Four St. Martin real estate agents told The Washington Post that the $28-million price tag far outstrips the amount that sellers are getting for the most exclusive properties on the Caribbean island, where the market is still rebounding from the 2008 banking crisis.
Owners of the most luxurious homes on the market are asking $15 million to $17 million, agents said. A 10-bedroom hillside estate on a lot adjacent to Chateau des Palmiers is for sale for $4.75 million.
“It’s a lot of money,” Hanneke Snow, the owner of Re/Max Island Properties, said of the price for the president’s property. “If it were in St. Barts, you would have a bigger chance. But if the name Trump is attached to it, people may want to see it.”
Arun Jagtiani, the owner of Island Real Estate Team, said he thinks the property is “overpriced by about $10 million.”
“If someone does pay anything close to the asking price, it will be because they are paying a premium to say they own a property that was once owned by President Trump,” Jagtiani said.
Jagtiani has had at least one client whose interest was piqued by the estate’s lineage. In February 2016, as Trump’s profile in the Republican presidential primaries was rising, Jagtiani said he was showing estates in the area to a Russian investor and mentioned that Chateau des Palmiers was owned by the New York developer.
“He seemed to light up when we mentioned the name ‘Trump,’ ” said Jagtiani, who declined to share his client’s name. “He seemed very excited and asked to see it. He wasn’t clear if he was looking for himself or a friend. But he was intrigued.”
Even though the property was not on the market, the Russian investor arranged to tour the estate but never followed up after viewing it, he said.
The sale of the St. Martin estate would be one of the biggest transactions involving Trump’s assets since he took office.
In January, in response to calls for him to divest his real estate empire, Trump attorney Sheri Dillon said that selling all his holdings could “exacerbate” possible conflicts of interest.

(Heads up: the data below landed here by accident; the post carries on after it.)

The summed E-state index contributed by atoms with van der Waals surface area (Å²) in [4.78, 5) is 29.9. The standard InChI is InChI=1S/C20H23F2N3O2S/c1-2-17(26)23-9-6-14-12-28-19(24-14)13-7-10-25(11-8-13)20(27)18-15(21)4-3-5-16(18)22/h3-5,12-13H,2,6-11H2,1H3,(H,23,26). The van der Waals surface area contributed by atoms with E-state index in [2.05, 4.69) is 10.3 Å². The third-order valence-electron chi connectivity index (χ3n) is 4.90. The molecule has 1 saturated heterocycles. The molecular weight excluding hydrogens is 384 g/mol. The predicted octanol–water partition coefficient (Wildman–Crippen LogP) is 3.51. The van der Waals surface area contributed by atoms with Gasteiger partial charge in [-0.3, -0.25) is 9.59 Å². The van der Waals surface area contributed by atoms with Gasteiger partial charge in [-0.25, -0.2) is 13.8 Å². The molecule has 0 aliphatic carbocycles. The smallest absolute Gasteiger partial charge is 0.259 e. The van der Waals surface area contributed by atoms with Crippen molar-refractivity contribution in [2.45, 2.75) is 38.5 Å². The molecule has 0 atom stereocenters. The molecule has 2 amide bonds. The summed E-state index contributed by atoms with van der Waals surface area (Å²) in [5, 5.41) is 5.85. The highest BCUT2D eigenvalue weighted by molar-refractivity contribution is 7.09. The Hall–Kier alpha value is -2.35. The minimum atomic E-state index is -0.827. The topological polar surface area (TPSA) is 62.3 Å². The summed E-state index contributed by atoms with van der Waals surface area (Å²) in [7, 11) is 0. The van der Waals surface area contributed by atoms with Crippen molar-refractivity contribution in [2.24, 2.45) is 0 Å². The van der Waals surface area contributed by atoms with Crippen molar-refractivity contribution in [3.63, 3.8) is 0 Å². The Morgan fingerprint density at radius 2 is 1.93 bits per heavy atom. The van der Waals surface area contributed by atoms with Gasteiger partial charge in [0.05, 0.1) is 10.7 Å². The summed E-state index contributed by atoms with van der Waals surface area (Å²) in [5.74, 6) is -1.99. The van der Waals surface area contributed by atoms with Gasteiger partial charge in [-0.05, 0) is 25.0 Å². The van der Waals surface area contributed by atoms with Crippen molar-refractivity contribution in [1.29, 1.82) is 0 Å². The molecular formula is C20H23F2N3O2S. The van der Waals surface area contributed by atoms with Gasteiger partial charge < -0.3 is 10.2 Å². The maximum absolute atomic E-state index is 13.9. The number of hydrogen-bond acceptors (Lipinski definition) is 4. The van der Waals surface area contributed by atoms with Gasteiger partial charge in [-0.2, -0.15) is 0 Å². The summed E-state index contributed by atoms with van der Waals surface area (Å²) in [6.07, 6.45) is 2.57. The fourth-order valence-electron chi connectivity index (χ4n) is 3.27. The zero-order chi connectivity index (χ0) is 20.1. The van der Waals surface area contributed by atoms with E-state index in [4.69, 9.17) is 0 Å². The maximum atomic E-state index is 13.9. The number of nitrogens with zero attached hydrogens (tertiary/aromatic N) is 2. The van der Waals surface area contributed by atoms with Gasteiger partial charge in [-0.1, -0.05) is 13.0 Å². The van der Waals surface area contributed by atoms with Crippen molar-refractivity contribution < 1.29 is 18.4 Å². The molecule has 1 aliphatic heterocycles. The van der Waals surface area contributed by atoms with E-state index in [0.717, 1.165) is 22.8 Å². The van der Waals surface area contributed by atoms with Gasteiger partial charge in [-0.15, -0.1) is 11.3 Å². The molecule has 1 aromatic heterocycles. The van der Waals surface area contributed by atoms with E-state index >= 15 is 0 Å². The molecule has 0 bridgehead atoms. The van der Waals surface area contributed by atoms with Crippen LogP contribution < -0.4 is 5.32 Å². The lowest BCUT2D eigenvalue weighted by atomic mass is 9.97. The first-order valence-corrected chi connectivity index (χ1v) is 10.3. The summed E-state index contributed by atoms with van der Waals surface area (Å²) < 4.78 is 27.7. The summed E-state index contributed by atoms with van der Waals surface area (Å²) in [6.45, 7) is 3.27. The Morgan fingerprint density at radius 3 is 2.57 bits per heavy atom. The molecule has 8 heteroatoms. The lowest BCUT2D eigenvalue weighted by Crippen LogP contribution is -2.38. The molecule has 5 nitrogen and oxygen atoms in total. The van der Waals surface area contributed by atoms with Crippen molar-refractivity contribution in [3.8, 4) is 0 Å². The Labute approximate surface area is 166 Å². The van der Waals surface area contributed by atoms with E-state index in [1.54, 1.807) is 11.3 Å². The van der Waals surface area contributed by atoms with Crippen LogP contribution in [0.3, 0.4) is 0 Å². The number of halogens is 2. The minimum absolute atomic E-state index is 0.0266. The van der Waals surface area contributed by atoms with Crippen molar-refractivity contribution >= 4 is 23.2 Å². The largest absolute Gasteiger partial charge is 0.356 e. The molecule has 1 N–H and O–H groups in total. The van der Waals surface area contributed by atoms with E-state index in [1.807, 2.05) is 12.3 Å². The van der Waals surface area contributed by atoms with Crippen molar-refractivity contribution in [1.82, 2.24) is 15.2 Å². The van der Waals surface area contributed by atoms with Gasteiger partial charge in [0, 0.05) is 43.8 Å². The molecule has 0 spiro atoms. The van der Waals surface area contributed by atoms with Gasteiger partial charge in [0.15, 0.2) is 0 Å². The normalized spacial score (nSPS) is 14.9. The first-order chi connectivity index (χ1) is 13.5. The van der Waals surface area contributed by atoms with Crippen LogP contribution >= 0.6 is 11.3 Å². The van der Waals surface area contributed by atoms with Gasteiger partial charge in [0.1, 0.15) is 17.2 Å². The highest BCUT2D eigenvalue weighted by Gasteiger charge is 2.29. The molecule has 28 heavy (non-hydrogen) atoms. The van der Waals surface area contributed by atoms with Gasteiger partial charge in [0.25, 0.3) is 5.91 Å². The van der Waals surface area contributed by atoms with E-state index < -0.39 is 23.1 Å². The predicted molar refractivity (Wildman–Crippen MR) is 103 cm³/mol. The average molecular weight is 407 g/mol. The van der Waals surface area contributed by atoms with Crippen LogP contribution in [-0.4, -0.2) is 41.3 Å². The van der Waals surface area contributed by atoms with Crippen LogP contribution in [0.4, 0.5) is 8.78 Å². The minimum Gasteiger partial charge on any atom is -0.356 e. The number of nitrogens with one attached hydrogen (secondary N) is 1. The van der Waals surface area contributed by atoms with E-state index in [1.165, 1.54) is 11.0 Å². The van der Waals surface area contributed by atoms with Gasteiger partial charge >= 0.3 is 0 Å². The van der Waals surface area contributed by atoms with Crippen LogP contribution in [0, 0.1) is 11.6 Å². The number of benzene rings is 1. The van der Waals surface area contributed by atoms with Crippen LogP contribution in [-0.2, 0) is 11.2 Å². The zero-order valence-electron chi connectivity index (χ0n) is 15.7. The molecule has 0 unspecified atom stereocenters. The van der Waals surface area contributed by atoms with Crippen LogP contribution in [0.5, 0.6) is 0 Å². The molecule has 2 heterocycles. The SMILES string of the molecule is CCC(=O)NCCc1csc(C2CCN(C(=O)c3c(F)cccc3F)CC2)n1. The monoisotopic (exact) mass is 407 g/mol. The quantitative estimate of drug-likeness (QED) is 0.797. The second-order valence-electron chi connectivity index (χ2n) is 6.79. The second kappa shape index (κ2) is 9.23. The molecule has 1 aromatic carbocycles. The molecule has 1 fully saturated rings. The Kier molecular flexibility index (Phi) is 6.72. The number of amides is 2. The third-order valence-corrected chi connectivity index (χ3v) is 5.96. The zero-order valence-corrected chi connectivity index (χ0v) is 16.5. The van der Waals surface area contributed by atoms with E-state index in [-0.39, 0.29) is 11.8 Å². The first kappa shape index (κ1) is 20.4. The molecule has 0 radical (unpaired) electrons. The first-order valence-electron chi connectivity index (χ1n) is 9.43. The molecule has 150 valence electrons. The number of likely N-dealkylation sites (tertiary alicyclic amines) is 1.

"Whatever price was paid would be subject to criticism and scrutiny," Dillon said at a news conference. "'Was it too high, is there pay-for-play, was it too much pay to curry favor with the president-elect?'"
Dillon declined to comment for this story.
To navigate potential conflicts, Trump tapped Republican lawyer Bobby Burchfield to serve as his outside ethics adviser. He also named George Sorial, a longtime Trump Organization executive, to serve as chief compliance officer.
It is unknown what limits, if any, they have put on the St. Martin sale. Burchfield declined to comment, referring calls to Trump Organization officials, who did not respond to a list of detailed questions on the matter.
Don Fox, a former general counsel and acting director of the Office of Government Ethics, said if he were advising Trump, he would suggest that he take the estate off the market.
“Mr. President, why the urgency to sell this property?” Fox said. “Why not hang on to it, continue to collect rent, and then at then end of the term, sell it to whoever you want for whatever price you can get? It takes the issue out of play.”
Trump’s 2013 purchase of the estate was a byproduct of a bitter legal fight between Steve Hilbert and another business titan.
Trump had been a regular guest at Chateau des Palmiers when it was owned by Hilbert, who headed the Indiana-based insurance company Conseco, according to court documents and the property's website at the time. In 1998, the two joined forces to purchase the General Motors Building on New York's Fifth Avenue and soon were vacationing together in St. Martin and other locales.